RATES:

While outdoor pursuits are the group’s hobby and passion, you have to understand that the people behind the activity also have day jobs and are very busy people. Donnie, one of our guides actually had to go back down after guiding us up during the night because he had to run a marathon in the morning. Mark asserts that while camping out on the cliff itself may be free, what you are paying for is the time, technical expertise, equipment rental and all the other logistical costs needed to conduct the activity.

  • Local Fee: P7,500/person
  • Foreigner Fee: $200/person
  • A booking and reservation fee of P2,000 per guest is required with your balance upon arrival
  • Minimum Number of Guests: 5 (4 pax will be allowed on some occasion with adjusted rate)

The tour outfitters like to keep the groups small because the set-up is very difficult and involves a lot of equipment and hardware. In order to proceed with this activity, they have to set up ropes the day before and take down everything the next day. The equipment needed for the activity weighs about 200 kgs, with 2-3 guests requiring 600 meters of rope.

PACKAGE INCLUSIONS:

  • Climbing equipment and head lamp
  • Personal protective equipment (PPE)
  • Sleeping pads
  • Hauling bag for your belongings
  • Camp stove
  • Paper plates, utensil and cups
  • Sanitary equipment
  • Regulatory fee
  • Park fee
  • Guide fee

WHO SHOULD TRY IT:

This activity is ideal for anyone who loves extreme adventures such as rock climbing, mountaineering, rappelling, canyoneering, and more. I can not recommend this to people with a fear of heights or those who get vertigo easily. Due to the extreme nature of the activity, you should be reasonably fit to try out this adventure as it requires ascending by SRT and carrying your own weight. Please consult with your physician if you are fit enough to take on this activity. For safety, tour outfitters are putting an age limit to guests and allowing only those 15 years old (with parent’s consent) and above.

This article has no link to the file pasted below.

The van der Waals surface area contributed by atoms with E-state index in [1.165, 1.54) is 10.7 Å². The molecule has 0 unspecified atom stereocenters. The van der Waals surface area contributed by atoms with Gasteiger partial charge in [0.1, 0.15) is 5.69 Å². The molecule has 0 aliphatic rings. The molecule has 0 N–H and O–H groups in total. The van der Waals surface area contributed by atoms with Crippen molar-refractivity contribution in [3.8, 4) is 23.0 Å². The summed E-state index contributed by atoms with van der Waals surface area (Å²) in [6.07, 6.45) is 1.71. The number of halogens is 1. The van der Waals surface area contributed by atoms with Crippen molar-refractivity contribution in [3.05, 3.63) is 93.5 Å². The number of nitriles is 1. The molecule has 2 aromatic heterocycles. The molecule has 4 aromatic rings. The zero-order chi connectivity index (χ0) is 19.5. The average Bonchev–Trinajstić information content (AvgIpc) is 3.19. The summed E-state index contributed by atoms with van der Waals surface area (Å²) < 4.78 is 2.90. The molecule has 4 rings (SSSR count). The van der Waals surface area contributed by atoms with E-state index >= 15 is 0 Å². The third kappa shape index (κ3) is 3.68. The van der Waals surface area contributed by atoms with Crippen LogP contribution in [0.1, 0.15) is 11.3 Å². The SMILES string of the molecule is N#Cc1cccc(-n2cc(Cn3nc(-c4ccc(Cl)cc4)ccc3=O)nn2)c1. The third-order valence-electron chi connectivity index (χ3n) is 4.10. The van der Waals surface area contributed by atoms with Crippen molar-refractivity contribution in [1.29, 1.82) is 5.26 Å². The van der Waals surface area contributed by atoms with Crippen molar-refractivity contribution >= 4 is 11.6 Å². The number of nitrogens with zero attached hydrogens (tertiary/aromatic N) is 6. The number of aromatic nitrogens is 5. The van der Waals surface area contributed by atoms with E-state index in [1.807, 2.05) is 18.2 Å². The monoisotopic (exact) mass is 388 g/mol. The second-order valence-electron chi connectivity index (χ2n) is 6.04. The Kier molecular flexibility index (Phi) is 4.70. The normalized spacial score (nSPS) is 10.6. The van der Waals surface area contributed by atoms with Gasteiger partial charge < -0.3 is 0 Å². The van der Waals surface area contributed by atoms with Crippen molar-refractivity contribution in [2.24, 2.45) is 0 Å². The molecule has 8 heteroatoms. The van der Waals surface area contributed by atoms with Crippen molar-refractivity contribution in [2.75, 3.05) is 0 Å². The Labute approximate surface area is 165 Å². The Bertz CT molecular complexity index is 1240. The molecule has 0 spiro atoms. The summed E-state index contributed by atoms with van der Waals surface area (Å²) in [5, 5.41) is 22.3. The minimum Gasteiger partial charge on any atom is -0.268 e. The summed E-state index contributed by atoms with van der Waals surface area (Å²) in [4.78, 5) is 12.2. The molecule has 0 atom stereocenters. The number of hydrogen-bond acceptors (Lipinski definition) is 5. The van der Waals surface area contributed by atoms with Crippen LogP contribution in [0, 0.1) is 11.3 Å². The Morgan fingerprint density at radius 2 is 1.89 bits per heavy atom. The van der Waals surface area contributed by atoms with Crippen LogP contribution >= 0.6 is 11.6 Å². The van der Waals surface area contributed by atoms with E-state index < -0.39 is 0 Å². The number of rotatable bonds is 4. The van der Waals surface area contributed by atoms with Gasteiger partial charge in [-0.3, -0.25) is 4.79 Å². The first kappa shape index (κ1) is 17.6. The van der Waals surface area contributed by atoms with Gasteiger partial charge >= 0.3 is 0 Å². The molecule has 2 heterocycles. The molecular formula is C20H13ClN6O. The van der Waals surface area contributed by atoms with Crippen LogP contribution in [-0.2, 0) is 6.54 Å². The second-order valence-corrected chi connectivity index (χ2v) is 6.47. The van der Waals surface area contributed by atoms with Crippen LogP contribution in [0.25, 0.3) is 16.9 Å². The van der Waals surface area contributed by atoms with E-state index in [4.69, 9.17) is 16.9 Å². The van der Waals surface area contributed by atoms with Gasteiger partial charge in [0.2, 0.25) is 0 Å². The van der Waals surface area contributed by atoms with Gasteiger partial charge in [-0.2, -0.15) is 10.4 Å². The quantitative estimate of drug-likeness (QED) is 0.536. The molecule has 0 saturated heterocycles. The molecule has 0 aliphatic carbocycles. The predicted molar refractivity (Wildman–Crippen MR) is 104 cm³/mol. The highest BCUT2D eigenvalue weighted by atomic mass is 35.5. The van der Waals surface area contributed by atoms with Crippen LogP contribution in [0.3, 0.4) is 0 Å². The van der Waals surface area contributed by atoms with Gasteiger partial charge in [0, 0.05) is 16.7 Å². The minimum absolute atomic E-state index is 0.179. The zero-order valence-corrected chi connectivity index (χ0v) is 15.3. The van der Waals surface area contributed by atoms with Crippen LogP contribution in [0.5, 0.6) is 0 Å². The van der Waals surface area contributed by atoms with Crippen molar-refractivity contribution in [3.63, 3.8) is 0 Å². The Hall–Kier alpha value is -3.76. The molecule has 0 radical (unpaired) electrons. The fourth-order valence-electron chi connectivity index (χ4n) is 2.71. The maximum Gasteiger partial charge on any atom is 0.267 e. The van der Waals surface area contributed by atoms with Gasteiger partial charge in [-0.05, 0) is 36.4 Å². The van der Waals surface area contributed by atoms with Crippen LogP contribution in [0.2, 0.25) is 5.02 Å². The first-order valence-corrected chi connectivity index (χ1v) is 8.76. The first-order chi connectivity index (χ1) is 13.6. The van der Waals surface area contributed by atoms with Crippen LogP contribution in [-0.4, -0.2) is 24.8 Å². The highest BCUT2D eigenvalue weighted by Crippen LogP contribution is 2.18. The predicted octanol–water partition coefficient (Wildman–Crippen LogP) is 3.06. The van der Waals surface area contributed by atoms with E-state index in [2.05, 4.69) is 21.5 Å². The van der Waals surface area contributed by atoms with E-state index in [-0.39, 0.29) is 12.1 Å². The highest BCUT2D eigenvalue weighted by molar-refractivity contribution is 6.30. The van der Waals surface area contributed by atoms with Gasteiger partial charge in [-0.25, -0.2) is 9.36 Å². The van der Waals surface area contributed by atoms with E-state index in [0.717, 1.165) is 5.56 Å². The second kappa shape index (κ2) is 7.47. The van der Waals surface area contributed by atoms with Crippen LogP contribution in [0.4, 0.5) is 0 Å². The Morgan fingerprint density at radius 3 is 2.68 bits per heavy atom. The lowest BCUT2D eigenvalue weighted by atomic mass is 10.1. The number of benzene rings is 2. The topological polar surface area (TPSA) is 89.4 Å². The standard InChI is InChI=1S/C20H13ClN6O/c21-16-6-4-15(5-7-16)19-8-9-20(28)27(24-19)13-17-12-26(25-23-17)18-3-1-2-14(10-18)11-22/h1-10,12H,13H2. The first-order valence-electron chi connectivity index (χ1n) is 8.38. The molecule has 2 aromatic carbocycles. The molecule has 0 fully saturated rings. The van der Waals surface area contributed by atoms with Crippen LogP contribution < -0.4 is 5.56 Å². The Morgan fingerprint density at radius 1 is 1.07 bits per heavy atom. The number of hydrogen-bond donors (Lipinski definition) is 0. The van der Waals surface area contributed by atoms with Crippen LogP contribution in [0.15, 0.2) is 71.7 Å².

This is the only activity of its kind in the Philippines. If you think about all the costs involved, the fee is very reasonable. How much does a night’s stay in a 5-star hotel cost these days? I assure you this will be way more memorable than any hotel you’ve ever stayed in.

VIDEO:

Check out this video.

Thank you to to everyone from Adventure Technology Outfitters, especially Mark, Donna, Jboy & Donnie.

There are lots of exciting new developments in the pipeline for the Kiokong Eco-Tourism Project in Quezon, Bukidnon. Right now, aside from Vertical Bivouac, you can also go rock climbing on a bolted wall nearby, try rappelling off the Pulangi Bridge, and visit the Blue Water Cave pool all in the same vicinity.

ADDRESS & CONTACT INFO:

For inquiries and more details, contact Adventure Technology Outfitters on Facebook, call them at numbers: 0917-804-6009 (Globe), 0930-613-1999 (Smart), 0942-633-9642 (Sun) or e-mail: adtechoutfitters@gmail.com

NOTE: Photos and drone video courtesy of Mark Battung & Vincent Chan used with permission.

5 thoughts on “Extreme Cliff-Camping: Vertical Bivouac in Bukidnon

  1. This is actually one of the most extreme and most exhilarating adventures we’ve ever tried. We’re glad you had the opportunity to do the vertical bivouac adventure, Kara! We wanna do this again. 🙂

  2. Hahaha! Correct.

    AdTech and a group of Manila-based rock climbers headed by Mackie Mackinano are bolting other crags there. We’re planning to go back there sometime early next year to try out their newly bolted crags and promote/document/blog about them. Hope you could join us. 🙂